Newland Communities purchases 500 acres in Williamson County near Georgetown

Newland Communities purchased 500 acres in Williamson County near the intersection of Hwy. 29 and Ronald Reagan Boulevard for a more than 1,400 home master-planned community in late June.

"We jumped at the chance to acquire this property," said Bill Meyer, General Manager of Newland's Austin Division, in a statement. "The scenic beauty of the land and the strategic location on Ronald Reagan Boulevard, combined with the strong fundamentals of the Austin economy, make this an exciting opportunity to create a premier master-planned community."

The purchase was a joint venture with North America Sekisui House LLC, Japan's largest homebuilder, and Newland Real Estate Group LLC, whose developments in Central Texas include Teravista in Round Rock and Falcon Point in Pflugerville. The partnership closed the deal June 28.

The development will include 1,455 residential lots as well as about 167 acres for recreational amenities, parks and open space. Plans also include a site for an elementary school and a day care, according to a news release.

Plans also include a clubhouse with a gathering room and fitness center, a covered pavilion, a swimming complex and a splash area, according to the release.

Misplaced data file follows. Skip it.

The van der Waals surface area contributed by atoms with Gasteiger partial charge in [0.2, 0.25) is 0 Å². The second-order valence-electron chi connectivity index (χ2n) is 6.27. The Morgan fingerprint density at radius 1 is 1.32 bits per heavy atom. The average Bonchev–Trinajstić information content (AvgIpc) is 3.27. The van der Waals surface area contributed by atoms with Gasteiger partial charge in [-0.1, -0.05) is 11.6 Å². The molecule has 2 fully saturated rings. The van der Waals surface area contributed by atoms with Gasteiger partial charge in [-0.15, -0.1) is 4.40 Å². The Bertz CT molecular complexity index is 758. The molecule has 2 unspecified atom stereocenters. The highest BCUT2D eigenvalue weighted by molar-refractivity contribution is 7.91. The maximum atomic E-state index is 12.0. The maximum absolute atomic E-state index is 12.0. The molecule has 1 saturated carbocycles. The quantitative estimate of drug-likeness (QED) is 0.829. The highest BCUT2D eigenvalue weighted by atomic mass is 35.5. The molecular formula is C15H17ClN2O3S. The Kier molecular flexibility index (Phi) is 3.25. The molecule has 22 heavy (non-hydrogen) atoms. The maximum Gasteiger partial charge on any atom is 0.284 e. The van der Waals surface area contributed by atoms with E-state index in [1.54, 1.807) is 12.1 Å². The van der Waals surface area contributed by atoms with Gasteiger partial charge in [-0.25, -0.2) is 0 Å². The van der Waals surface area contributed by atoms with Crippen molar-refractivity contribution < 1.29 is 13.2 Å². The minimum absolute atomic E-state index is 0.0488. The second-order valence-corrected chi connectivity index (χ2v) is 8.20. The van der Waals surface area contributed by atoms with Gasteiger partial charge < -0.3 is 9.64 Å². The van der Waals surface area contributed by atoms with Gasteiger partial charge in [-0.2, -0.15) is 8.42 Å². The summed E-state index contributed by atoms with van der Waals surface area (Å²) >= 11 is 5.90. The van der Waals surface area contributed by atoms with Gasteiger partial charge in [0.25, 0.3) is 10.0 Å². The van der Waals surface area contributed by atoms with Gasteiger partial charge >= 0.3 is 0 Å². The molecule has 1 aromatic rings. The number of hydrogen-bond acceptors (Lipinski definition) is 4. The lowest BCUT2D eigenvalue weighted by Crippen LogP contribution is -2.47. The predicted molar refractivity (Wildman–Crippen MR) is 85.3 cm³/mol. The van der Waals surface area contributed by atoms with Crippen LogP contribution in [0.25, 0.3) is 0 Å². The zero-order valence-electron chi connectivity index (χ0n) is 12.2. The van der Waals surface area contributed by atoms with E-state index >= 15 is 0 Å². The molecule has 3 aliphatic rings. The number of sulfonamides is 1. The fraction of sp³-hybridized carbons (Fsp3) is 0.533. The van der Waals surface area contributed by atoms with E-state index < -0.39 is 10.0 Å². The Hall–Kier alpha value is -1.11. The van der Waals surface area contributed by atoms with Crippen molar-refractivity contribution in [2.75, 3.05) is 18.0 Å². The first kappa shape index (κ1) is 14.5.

The property, purchased from Leawood, Kan.–based Rancho Sienna KC LP, is in an unincorporated area in Williamson County and in the Liberty Hill School District. Plans for the community include a variety of homebuilders, home styles and price ranges, according to the release. Models are expected to open in spring 2014.

The land includes the Rancho Sienna neighborhood, including approximately 100 homes, which will be incorporated into the master planned community, Newland Marketing Director Vaike O'Grady said.

Newland Communities is also building a new section of Teravista north of Westinghouse Road in Georgetown's extraterritorial jurisdiction, or ETJ. The new section could include up to 1,000 new homes, O'Grady said.

"We're seeing a definite shift [in the market]," said O'Grady in February. "The amount of inventory that's on the ground and available for people to purchase is at a low that we haven't seen in years."